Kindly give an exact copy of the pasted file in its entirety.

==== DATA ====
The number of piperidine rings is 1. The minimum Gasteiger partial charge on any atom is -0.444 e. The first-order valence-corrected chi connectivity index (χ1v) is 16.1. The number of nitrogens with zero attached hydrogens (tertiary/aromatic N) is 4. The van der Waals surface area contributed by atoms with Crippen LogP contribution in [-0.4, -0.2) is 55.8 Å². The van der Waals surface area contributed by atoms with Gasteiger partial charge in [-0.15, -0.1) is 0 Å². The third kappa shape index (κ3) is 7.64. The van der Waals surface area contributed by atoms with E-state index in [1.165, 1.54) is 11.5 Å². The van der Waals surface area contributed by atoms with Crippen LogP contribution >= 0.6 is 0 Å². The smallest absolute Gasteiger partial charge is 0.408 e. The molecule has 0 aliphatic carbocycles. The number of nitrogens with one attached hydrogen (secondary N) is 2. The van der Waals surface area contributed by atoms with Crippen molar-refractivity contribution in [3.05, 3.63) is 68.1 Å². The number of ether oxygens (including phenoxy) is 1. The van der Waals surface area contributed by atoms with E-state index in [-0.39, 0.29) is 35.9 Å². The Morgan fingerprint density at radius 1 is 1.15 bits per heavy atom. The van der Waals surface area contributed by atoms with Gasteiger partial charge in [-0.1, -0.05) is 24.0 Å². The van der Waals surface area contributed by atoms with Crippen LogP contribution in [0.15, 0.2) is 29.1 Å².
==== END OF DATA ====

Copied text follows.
The number of piperidine rings is 1. The minimum Gasteiger partial charge on any atom is -0.444 e. The first-order valence-corrected chi connectivity index (χ1v) is 16.1. The number of nitrogens with zero attached hydrogens (tertiary/aromatic N) is 4. The van der Waals surface area contributed by atoms with Crippen LogP contribution in [-0.4, -0.2) is 55.8 Å². The van der Waals surface area contributed by atoms with Gasteiger partial charge in [-0.15, -0.1) is 0 Å². The third kappa shape index (κ3) is 7.64. The van der Waals surface area contributed by atoms with E-state index in [1.165, 1.54) is 11.5 Å². The van der Waals surface area contributed by atoms with Crippen LogP contribution >= 0.6 is 0 Å². The smallest absolute Gasteiger partial charge is 0.408 e. The molecule has 0 aliphatic carbocycles. The number of nitrogens with one attached hydrogen (secondary N) is 2. The van der Waals surface area contributed by atoms with Crippen molar-refractivity contribution in [3.05, 3.63) is 68.1 Å². The number of ether oxygens (including phenoxy) is 1. The van der Waals surface area contributed by atoms with E-state index in [-0.39, 0.29) is 35.9 Å². The Morgan fingerprint density at radius 1 is 1.15 bits per heavy atom. The van der Waals surface area contributed by atoms with Gasteiger partial charge in [-0.1, -0.05) is 24.0 Å². The van der Waals surface area contributed by atoms with Crippen LogP contribution in [0.15, 0.2) is 29.1 Å².